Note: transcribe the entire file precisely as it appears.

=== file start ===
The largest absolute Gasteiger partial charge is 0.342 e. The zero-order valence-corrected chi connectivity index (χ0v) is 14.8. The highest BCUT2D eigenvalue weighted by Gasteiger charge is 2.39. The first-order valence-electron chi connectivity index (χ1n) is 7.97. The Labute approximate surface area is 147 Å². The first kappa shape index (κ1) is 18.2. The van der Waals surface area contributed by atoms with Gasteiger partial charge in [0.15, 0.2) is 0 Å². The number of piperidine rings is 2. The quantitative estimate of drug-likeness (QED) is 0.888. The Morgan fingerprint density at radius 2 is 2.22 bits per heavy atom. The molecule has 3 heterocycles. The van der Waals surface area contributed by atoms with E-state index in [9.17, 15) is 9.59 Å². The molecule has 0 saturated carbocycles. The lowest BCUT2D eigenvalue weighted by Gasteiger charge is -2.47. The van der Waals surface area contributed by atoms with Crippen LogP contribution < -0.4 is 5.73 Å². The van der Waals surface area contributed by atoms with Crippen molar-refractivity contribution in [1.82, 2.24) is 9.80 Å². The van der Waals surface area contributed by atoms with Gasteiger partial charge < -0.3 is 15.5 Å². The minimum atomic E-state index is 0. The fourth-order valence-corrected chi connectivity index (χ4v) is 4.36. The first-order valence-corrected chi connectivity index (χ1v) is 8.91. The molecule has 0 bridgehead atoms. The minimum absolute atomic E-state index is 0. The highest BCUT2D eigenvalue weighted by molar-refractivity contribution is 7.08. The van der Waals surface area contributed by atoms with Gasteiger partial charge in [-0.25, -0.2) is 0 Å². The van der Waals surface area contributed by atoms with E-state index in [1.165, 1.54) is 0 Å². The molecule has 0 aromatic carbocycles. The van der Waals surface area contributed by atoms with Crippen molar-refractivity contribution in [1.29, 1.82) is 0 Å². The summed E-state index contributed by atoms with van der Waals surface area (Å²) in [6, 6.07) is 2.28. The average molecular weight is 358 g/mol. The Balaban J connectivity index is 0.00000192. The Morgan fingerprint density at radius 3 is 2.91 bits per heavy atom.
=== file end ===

The largest absolute Gasteiger partial charge is 0.342 e. The zero-order valence-corrected chi connectivity index (χ0v) is 14.8. The highest BCUT2D eigenvalue weighted by Gasteiger charge is 2.39. The first-order valence-electron chi connectivity index (χ1n) is 7.97. The Labute approximate surface area is 147 Å². The first kappa shape index (κ1) is 18.2. The van der Waals surface area contributed by atoms with Gasteiger partial charge in [0.15, 0.2) is 0 Å². The number of piperidine rings is 2. The quantitative estimate of drug-likeness (QED) is 0.888. The Morgan fingerprint density at radius 2 is 2.22 bits per heavy atom. The molecule has 3 heterocycles. The van der Waals surface area contributed by atoms with E-state index in [9.17, 15) is 9.59 Å². The molecule has 0 saturated carbocycles. The lowest BCUT2D eigenvalue weighted by Gasteiger charge is -2.47. The van der Waals surface area contributed by atoms with Crippen LogP contribution < -0.4 is 5.73 Å². The van der Waals surface area contributed by atoms with Crippen molar-refractivity contribution in [1.82, 2.24) is 9.80 Å². The van der Waals surface area contributed by atoms with Gasteiger partial charge < -0.3 is 15.5 Å². The minimum atomic E-state index is 0. The fourth-order valence-corrected chi connectivity index (χ4v) is 4.36. The first-order valence-corrected chi connectivity index (χ1v) is 8.91. The molecule has 0 bridgehead atoms. The minimum absolute atomic E-state index is 0. The highest BCUT2D eigenvalue weighted by molar-refractivity contribution is 7.08. The van der Waals surface area contributed by atoms with Gasteiger partial charge in [-0.25, -0.2) is 0 Å². The van der Waals surface area contributed by atoms with E-state index in [1.165, 1.54) is 0 Å². The molecule has 0 aromatic carbocycles. The van der Waals surface area contributed by atoms with Crippen molar-refractivity contribution in [1.29, 1.82) is 0 Å². The summed E-state index contributed by atoms with van der Waals surface area (Å²) in [6, 6.07) is 2.28. The average molecular weight is 358 g/mol. The Balaban J connectivity index is 0.00000192. The Morgan fingerprint density at radius 3 is 2.91 bits per heavy atom.